Keeping many balls in the air

An overview of a transdisciplinary program in Kenya
Thursday, June 29, 2017
(L-R) Julia Kenny, Emily Kathambi Kiugu, Joan Muraya, and Ren Chamberlain in Kenya

by Dr. John Vanleeuwen, Professor of Epidemiology and Ruminant Health Management, Department of Health Management, AVC

In May, Kenya moves into the cool season, but the activity level was anything but cool this past May for those involved in the Queen Elizabeth Scholar (QES) program. The QES team consisted of six Kenyan graduate students involved in training and research projects to complete their Master’s or PhD degrees, four Canadian undergraduate students (two veterinary and two nutrition) helping them, and translators, drivers, and local people hired to help find farms.

There were lots of moving parts—one morning, six vehicles left from the houses we rented, with people involved in different parts of the project going in different directions. After completing required course work in Canada over the past year or so, the Kenyan graduate students were eager to get back to their country to see their loved ones and to begin the field research that complements the efforts of Farmers Helping Farmers (FHF) to improve milk production, food security and nutrition, and overall livelihoods of Kenyan farm families in Naari, Kenya.

Here is an update:

Dennis Makau and Joan Muraya, veterinary PhD students from Kenya, continue monthly visits to train and conduct research on cow nutrition and cow reproduction on 100 dairy farms, respectively. With the drought that occurred last year and continued until March (good rains for the last two months), even farmers following recommended practices have run out of good quality stored feeds for their cows. However, the high-protein shrub seedlings distributed to farmers in early 2016 are doing well on most of the farms that received them, helping to keep cattle protein intakes at a reasonable level. Milk collections at the Naari Dairy have remained at 4000 litres per day, despite the drought, and should go up substantially with the recent rains. Unfortunately, reproduction, which is the first thing to get hit with droughts, has suffered during the last year, with fewer cows showing heat, being bred, and conceiving, despite efforts to enhance uterine health and ovarian cycling. Again, breeding success should improve with the recent rains as animals’ body condition scores improve with better feeding. Monthly data collection and advice on improving nutrition and reproduction should quantify on-going costs and benefits of the training and resources provided.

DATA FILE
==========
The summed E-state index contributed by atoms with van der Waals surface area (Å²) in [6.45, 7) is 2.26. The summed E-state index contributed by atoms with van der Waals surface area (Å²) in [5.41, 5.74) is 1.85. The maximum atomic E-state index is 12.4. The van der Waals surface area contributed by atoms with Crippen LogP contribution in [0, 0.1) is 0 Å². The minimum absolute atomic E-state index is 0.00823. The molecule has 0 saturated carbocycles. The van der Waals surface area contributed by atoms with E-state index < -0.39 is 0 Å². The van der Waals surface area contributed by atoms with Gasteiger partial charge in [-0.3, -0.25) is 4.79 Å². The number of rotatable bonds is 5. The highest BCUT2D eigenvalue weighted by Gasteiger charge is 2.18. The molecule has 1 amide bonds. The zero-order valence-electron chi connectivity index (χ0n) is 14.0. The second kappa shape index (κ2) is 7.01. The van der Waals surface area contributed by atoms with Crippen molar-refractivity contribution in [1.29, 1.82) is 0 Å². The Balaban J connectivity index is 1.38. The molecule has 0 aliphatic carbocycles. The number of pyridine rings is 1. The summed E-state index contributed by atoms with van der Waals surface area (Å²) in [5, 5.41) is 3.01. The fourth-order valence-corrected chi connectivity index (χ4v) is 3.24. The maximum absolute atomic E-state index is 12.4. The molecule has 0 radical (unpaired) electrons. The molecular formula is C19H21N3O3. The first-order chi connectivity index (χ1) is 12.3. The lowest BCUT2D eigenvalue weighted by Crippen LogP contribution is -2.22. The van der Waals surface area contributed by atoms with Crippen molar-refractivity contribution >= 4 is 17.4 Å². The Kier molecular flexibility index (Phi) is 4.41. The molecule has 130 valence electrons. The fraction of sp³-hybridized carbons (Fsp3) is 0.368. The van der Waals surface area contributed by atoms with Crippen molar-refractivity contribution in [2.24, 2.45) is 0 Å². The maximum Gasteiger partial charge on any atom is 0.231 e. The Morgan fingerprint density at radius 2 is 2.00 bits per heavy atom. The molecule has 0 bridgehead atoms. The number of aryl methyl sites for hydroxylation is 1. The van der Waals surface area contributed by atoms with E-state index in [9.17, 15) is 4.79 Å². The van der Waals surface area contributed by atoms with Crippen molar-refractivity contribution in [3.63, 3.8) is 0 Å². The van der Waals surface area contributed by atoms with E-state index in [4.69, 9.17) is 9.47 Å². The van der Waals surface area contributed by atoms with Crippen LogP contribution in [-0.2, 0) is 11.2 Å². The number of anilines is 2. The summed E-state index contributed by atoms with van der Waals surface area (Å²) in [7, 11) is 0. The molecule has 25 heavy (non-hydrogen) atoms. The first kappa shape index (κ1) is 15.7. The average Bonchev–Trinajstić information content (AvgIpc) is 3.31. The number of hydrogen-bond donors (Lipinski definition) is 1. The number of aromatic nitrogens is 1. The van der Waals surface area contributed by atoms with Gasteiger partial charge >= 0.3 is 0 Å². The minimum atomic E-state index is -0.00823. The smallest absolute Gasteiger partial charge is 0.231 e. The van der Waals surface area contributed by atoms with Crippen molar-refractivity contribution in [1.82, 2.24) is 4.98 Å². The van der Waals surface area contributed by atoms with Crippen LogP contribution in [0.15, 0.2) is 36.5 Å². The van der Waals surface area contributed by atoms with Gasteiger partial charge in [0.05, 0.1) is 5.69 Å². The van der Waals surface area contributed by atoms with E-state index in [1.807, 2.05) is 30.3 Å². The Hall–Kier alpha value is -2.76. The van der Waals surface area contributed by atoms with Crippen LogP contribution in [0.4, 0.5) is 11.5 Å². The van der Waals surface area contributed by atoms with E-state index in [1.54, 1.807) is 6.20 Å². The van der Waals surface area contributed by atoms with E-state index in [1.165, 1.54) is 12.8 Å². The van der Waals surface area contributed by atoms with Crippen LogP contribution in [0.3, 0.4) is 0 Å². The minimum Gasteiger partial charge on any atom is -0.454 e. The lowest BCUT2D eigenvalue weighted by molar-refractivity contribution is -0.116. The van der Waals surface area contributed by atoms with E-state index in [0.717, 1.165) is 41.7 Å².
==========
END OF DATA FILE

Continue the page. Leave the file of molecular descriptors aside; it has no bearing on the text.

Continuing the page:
Emily Kathambi Kiugu, a veterinary MSc student from Kenya, initiated her training and research project on cow comfort on 100 dairy farms. Emily will go to each farm four times. On the first visit, she gets baseline information on cow comfort, including stall design features and management, and she attaches accelerometers to the cows’ legs for three to five days to get lying-down times. On the second visit, she removes the accelerometers and gives specific oral and written advice on how to improve cow comfort with low-cost changes in design and management. A month later, on the third visit, she will reassess stall design features and management, and re-attach the accelerometers. A few days later, on the final visit, she will remove the accelerometers and address stall changes left undone. One farmer started hammering some boards to renovate a stall according to the recommendations while we were washing our boots, which demonstrates the desire of these farmers to improve their farms.

Julia Kenny and Ren Chamberlain (AVC Class of 2019), the 2017 QES veterinary interns, are helping with the veterinary projects above, and they are also involved in a training and research project around silage. They are collecting information about farmers’ knowledge, attitudes, and practices around making and feeding silage. FHF has been promoting and facilitating silage-making so farmers have good quality feed even during the dry season. In this part of Kenya, the silage fed to cattle is primarily corn silage. Very few farmers were feeding silage because of the light rains during the last year prior to March 2017 (having exhausted their silage stores), and because of the good rains now (they have lots of fresh feed to give now). However, many farms now have some silage or are making silage for the upcoming dry season. As the summer unfolds, the interns will be able to assess silage quality and ongoing feeding practices. These interns will also be providing advice to these farmers on silage making and feeding, along with other health management recommendations appropriate for the farm.

The veterinary graduate students and undergraduate students are accompanied by two UPEI nutrition undergraduate students, two nutrition graduate students, and one graduate student involved in program evaluation. This group is working on three other research and training projects looking at the farm family benefits from the improved animal health, welfare, and productivity (and income) on the Naari farms, such as human nutrition (e.g., drinking more milk) and gender equity and empowerment.

Together, the group of 10 undergraduate students and another 10 local support people are making great strides in these research project, and sharing stories and cultures, while the local farm families are enjoying their company, learning from the training provided, and benefiting from the resources provided by the project. A success story all around!

Anna MacDonald
AVC External Relations Officer
Atlantic Veterinary College
(902) 566-6786
Contact UPEI